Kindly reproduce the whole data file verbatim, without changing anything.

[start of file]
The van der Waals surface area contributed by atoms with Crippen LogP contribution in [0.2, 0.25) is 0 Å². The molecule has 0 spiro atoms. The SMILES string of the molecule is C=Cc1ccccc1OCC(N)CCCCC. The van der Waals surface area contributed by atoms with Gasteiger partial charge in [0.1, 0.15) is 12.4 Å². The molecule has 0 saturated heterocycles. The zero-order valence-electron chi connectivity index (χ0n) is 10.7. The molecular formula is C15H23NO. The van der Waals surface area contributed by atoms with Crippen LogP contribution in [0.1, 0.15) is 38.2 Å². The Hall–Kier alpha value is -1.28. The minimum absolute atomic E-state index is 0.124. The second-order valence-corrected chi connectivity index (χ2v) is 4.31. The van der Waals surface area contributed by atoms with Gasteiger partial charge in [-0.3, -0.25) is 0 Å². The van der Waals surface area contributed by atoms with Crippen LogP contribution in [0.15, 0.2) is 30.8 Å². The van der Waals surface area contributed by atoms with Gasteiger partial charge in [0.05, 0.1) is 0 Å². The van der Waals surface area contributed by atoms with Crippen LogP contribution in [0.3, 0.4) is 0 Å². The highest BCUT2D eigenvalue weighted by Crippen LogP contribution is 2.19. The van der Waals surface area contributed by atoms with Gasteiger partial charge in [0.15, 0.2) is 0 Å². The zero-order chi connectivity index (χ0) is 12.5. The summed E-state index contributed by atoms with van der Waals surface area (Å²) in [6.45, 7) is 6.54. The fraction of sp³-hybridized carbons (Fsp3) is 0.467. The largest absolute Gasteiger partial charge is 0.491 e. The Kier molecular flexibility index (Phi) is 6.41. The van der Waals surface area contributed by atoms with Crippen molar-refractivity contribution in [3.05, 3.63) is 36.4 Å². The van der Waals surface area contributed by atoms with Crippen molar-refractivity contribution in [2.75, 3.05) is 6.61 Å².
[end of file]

The van der Waals surface area contributed by atoms with Crippen LogP contribution in [0.2, 0.25) is 0 Å². The molecule has 0 spiro atoms. The SMILES string of the molecule is C=Cc1ccccc1OCC(N)CCCCC. The van der Waals surface area contributed by atoms with Gasteiger partial charge in [0.1, 0.15) is 12.4 Å². The molecule has 0 saturated heterocycles. The zero-order valence-electron chi connectivity index (χ0n) is 10.7. The molecular formula is C15H23NO. The van der Waals surface area contributed by atoms with Crippen LogP contribution in [0.1, 0.15) is 38.2 Å². The Hall–Kier alpha value is -1.28. The minimum absolute atomic E-state index is 0.124. The second-order valence-corrected chi connectivity index (χ2v) is 4.31. The van der Waals surface area contributed by atoms with Gasteiger partial charge in [-0.3, -0.25) is 0 Å². The van der Waals surface area contributed by atoms with Crippen LogP contribution in [0.15, 0.2) is 30.8 Å². The van der Waals surface area contributed by atoms with Gasteiger partial charge in [0.05, 0.1) is 0 Å². The van der Waals surface area contributed by atoms with Crippen LogP contribution in [0.3, 0.4) is 0 Å². The highest BCUT2D eigenvalue weighted by Crippen LogP contribution is 2.19. The van der Waals surface area contributed by atoms with Gasteiger partial charge in [0.15, 0.2) is 0 Å². The zero-order chi connectivity index (χ0) is 12.5. The summed E-state index contributed by atoms with van der Waals surface area (Å²) in [6.45, 7) is 6.54. The fraction of sp³-hybridized carbons (Fsp3) is 0.467. The largest absolute Gasteiger partial charge is 0.491 e. The Kier molecular flexibility index (Phi) is 6.41. The van der Waals surface area contributed by atoms with Crippen molar-refractivity contribution in [3.05, 3.63) is 36.4 Å². The van der Waals surface area contributed by atoms with Crippen molar-refractivity contribution in [2.75, 3.05) is 6.61 Å².